To check the temperature always use a meat thermometer because this is going to give you a precise reading. For a medium-rare steak, you will be looking for about 120° to 125° C.
Once you hit that magic number, you can take the steak out of the pan and let it rest for about five minutes, so all the juices get sucked back into the steak. When the time is over go ahead and slice it nicely for a beautiful presentation.
The nice thing about a thick steak is that you will get a good crust on both sides, yet there will be the medium rare doneness inside. Finally, add a pinch of sea salt over the steak which will give a few bursts of texture and salty mineral flavour.
Caveman Style Steak
Prep Time: 10 Mins
Cook Time: 16 Mins
- Sirloin Steak (1½ inch thick)
- Grapeseed oil
- Cattleman’s Grill Tuscan Steak or Cattleman’s Grill California Tri-Tip Seasoning
My next recipe is grilling caveman steaks directly on the charcoal on a charcoal smoker. For this recipe you can get different kinds of steak that are usually 1 and ½ inch thick, but the techniques for all the cut are same no matter what you’re cooking. For example, you can get porterhouse steak or maybe tomahawk ribeye steak.
First of all, prepare your chimney with charcoal to dump the steak. For seasoning apply a little bit of grapeseed oil as a binder for the rub, I like to use Cattleman’s Grill Tuscan Steak or Cattleman’s Grill California Tri-Tip Seasoning.
Tuscan seasoning has pretty coarse rub, so use a spice mill to get a nice, even texture without overdoing it. A thick steak has so much of surface area, so you might want to season the sides as well. Make use of every opportunity to get that flavour in every part of your steak.
When seasoning is done, you are going to go head over to your grill and prepare the coal bed.
Cover half of your grill with hot coals and the other half without coal for indirect heat. The indirect heat will require you to finish up your steak after you have grilled it directly on the coal.
Before you place your steak on the coal bed, get rid of the ash so that it doesn’t wind up on your steak. You can use a tray for this purpose.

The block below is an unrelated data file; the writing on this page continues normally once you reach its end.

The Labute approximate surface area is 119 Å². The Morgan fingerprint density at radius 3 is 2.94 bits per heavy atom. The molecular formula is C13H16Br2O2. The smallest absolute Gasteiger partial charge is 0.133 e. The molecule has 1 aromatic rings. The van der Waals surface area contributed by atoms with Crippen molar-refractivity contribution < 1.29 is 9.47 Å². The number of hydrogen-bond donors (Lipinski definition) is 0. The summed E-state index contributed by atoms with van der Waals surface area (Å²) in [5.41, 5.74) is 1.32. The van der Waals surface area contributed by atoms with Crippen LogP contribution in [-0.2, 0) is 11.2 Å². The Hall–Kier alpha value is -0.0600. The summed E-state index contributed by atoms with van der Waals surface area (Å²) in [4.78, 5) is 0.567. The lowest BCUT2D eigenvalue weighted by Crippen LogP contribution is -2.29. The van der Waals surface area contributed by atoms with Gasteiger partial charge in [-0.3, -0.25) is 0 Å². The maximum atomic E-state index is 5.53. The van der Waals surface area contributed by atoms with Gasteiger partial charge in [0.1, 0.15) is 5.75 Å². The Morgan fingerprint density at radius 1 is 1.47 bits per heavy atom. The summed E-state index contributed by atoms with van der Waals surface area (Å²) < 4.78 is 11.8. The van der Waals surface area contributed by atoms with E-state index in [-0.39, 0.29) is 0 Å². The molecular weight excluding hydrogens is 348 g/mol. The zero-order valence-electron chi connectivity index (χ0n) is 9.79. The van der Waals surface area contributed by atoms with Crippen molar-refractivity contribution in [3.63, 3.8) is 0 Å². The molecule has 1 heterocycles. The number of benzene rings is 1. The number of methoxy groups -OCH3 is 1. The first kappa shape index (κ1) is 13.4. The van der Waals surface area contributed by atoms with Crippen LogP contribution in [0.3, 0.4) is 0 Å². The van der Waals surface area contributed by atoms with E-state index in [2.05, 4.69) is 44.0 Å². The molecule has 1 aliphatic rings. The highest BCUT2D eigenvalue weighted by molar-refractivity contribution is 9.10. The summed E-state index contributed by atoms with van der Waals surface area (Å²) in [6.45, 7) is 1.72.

Now directly place your steak over the coal for about three minutes to get that nice and dark char and then flip it over to do the other side for another three minutes. You may find it burnt, but it is not actually burnt, the surface is just nicely crisped, and you will have some delicious char flavour.
Check with a meat thermometer whether it is done. If the temperature is ranging between 125° to 130° C, then it is done. But if you see the temperature is below 125° C move your steak off to the indirect for 10 minutes more to finish it off and while doing so, make sure you have closed the lid of your grill.
When done, slice your steak open and see how it looks. You will get a nice little bit of pink for a medium-rare and your caveman steak would have the taste and flavour you have never experienced before.
So, now you know how to cook thick sirloin steak. Try these two methods at home with your family and friends. I am sure they will love these sirloin steak recipes.
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Alex Coleman’s family has been farming in the Piedmont region of North Carolina longer than anybody remembers. The area is famous for “Lexington Style” barbeque, which focuses on pork shoulder barbeque served up with a variety of sauces based on ketchup, vinegar, and peppers. But Alex’s daddy taught him so much more than that about grilling and smoking…Read more